By Roslyn McKenna, PetSafe® Web Content Specialist
Cats are some of the easiest pets to care for: they don’t need baths, potty breaks, or expensive toys (especially when they’ve got cardboard boxes to play with). But even cats can be difficult to live with, especially if they’ve developed a problem with the litter box. Most cat owners have faced this frustrating problem before, and can attest to how difficult it can be to solve. I’ve dealt with this problem with my own cats, so I wanted to share how I helped my cats stop using the carpet as a litterbox.
Diagnosing the Problem
In multiple cat households, the first step is figuring out who’s doing it. Separate your cats one at a time until you find the offender. You can keep each one in a separate room with their own litter box, or separate them one at a time. Check the room and litter box every day for pee spots. Repeat with each cat; you might have multiple offenders. If your cat doesn’t have any accidents when isolated, one of your other cats might be bullying the others, making your cat afraid to pee when other cats are nearby.
The next step is ruling out medical issues. Take the cat(s) to the vet to check for urinary tract infections or other health problems. Urinary tract infections are the most common medical cause of inappropriate peeing, and they can become serious if left untreated. Male cats tend to get UTIs more often than females. Other medical causes might include constipation or arthritis.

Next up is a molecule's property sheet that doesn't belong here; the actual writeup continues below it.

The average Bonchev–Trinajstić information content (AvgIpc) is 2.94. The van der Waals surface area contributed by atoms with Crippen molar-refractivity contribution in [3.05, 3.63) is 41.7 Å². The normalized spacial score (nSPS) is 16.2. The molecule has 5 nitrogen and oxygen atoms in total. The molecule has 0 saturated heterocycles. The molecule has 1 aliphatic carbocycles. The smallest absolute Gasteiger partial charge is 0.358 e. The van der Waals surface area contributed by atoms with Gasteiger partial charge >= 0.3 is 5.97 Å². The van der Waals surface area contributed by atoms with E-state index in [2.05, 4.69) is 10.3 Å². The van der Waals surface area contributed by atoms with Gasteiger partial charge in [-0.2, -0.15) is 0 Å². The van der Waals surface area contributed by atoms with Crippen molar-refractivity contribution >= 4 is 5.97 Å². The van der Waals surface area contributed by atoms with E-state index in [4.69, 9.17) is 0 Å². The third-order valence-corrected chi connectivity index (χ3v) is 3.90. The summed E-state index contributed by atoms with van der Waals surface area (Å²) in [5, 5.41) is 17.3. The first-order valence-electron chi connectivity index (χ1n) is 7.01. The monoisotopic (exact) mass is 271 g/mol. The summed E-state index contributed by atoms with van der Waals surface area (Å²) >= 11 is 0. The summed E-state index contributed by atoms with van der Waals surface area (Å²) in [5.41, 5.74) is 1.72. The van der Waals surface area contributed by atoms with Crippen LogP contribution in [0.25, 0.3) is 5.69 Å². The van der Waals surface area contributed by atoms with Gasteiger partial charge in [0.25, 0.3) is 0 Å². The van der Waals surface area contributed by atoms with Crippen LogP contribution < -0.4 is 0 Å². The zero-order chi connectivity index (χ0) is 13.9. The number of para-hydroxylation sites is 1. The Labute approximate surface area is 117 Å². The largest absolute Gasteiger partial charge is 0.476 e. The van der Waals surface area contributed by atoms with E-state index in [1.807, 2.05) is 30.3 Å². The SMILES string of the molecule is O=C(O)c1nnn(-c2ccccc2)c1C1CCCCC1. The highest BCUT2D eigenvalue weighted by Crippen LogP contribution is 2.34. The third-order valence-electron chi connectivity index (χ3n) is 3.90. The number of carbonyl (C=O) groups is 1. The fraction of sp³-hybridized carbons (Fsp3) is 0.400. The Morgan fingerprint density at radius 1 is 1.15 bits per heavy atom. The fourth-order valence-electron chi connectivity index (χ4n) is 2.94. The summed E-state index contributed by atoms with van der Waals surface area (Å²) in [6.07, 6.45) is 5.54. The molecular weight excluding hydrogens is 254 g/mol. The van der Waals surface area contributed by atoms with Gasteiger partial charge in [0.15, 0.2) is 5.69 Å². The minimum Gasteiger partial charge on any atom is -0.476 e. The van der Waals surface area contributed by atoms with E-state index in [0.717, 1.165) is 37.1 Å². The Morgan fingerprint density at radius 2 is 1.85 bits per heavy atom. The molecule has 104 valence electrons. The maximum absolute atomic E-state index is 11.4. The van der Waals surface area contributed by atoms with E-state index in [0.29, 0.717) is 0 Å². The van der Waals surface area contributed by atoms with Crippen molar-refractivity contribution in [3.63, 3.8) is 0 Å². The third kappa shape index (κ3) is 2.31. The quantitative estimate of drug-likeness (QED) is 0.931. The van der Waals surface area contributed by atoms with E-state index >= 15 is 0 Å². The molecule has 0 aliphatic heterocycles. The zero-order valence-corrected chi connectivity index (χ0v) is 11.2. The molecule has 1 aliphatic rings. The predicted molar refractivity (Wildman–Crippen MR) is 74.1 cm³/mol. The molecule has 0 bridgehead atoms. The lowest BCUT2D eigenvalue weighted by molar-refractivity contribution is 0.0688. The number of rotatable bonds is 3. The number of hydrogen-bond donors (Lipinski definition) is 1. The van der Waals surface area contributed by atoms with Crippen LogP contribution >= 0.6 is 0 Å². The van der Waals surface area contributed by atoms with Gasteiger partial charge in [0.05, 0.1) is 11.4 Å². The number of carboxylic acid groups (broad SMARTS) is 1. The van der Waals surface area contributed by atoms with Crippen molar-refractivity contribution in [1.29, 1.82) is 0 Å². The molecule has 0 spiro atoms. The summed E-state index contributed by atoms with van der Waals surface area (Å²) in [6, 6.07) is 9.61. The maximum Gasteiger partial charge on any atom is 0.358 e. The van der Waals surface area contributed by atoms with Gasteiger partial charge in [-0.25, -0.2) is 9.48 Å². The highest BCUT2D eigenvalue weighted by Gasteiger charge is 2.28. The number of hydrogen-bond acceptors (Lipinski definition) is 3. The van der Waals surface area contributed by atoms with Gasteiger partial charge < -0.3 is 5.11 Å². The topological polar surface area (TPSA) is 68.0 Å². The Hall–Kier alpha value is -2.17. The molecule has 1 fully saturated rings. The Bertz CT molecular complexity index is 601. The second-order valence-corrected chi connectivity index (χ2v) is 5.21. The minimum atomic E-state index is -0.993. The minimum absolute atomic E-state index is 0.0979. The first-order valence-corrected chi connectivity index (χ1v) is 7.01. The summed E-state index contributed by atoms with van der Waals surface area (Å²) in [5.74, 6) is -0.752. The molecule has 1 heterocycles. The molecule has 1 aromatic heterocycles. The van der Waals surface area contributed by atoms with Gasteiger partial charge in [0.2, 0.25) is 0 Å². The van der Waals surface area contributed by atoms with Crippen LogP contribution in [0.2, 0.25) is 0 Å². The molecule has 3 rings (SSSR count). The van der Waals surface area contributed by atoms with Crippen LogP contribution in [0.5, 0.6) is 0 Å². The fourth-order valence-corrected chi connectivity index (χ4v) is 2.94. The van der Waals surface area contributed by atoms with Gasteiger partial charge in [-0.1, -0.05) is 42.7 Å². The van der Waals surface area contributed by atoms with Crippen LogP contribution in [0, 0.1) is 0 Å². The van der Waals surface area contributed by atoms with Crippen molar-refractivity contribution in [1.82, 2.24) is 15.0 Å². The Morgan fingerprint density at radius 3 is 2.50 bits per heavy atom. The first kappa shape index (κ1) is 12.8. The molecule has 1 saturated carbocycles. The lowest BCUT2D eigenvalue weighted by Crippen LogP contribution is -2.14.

Once you’ve ruled out medical causes, try to think back to any recent changes in your cat’s life. Stress can cause your cat to stop using the litter box. Maybe you just changed what kind of litter you use or moved a litter box. Or maybe you added a new family member or changed your schedule significantly. With cats, it’s important to introduce changes slowly to reduce stress. If you need to move the litter box, move it a few inches a day. If you need to change your cat’s diet, mix the old food with the new food at first. Simple changes like these will make it easier for your cat to adjust to change and hopefully prevent litter box problems from continuing.
Solving the Problem
A few things to remember: it’s important to be patient and diligent. You might have to try lots of things to find what works. And don’t be shy in asking for help; talk to your vet and other cat owners for their advice.
Also, remember to never punish your cat for peeing outside the litterbox. If you catch him in the act, you can startle your cat with a loud noise or a spray bottle, but punishment after the fact will just stress your cat out more.
1. Clean the spots right away. Once one cat has peed in a spot, they’ll want to keep peeing there, and other cats might follow suit. Do a “sniff check” of your house every day. If the smell persists even after you’ve cleaned everything, try using a black light to make sure you’ve truly found all the spots.
Use a non-ammonia-based cleaner designed to clean up pet stains or neutralize ammonia and odor. Some cleaning products like Feliway mimic the hormones and glands of a cat, making them less likely to mark that spot. You might even need to clean the carpet padding and floor underneath the carpet.